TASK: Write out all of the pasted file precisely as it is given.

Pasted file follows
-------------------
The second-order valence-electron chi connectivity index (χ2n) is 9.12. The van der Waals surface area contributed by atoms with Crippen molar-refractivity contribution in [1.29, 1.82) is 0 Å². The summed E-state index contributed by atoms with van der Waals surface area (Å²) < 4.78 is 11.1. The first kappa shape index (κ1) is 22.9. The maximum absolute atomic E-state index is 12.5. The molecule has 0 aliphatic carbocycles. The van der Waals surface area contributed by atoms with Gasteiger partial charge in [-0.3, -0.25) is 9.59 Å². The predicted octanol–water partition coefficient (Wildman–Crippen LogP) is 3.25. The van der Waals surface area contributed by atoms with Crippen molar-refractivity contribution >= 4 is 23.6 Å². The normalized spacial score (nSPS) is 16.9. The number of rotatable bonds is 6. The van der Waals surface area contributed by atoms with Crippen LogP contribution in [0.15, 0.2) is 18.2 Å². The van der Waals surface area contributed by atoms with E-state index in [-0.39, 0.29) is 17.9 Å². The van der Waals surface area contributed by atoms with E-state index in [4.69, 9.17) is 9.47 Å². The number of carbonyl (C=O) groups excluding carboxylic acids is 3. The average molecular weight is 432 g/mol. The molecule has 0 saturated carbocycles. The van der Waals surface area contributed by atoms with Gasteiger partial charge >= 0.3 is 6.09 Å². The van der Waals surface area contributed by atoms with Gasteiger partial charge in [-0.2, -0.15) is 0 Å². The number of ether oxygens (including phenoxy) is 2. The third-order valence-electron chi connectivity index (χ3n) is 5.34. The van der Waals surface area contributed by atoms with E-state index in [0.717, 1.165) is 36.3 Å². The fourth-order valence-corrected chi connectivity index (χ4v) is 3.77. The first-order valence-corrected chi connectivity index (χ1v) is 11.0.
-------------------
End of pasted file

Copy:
The second-order valence-electron chi connectivity index (χ2n) is 9.12. The van der Waals surface area contributed by atoms with Crippen molar-refractivity contribution in [1.29, 1.82) is 0 Å². The summed E-state index contributed by atoms with van der Waals surface area (Å²) < 4.78 is 11.1. The first kappa shape index (κ1) is 22.9. The maximum absolute atomic E-state index is 12.5. The molecule has 0 aliphatic carbocycles. The van der Waals surface area contributed by atoms with Gasteiger partial charge in [-0.3, -0.25) is 9.59 Å². The predicted octanol–water partition coefficient (Wildman–Crippen LogP) is 3.25. The van der Waals surface area contributed by atoms with Crippen molar-refractivity contribution >= 4 is 23.6 Å². The normalized spacial score (nSPS) is 16.9. The number of rotatable bonds is 6. The van der Waals surface area contributed by atoms with Crippen LogP contribution in [0.15, 0.2) is 18.2 Å². The van der Waals surface area contributed by atoms with E-state index in [-0.39, 0.29) is 17.9 Å². The van der Waals surface area contributed by atoms with E-state index in [4.69, 9.17) is 9.47 Å². The number of carbonyl (C=O) groups excluding carboxylic acids is 3. The average molecular weight is 432 g/mol. The molecule has 0 saturated carbocycles. The van der Waals surface area contributed by atoms with Gasteiger partial charge >= 0.3 is 6.09 Å². The van der Waals surface area contributed by atoms with Gasteiger partial charge in [-0.2, -0.15) is 0 Å². The number of ether oxygens (including phenoxy) is 2. The third-order valence-electron chi connectivity index (χ3n) is 5.34. The van der Waals surface area contributed by atoms with E-state index in [0.717, 1.165) is 36.3 Å². The fourth-order valence-corrected chi connectivity index (χ4v) is 3.77. The first-order valence-corrected chi connectivity index (χ1v) is 11.0.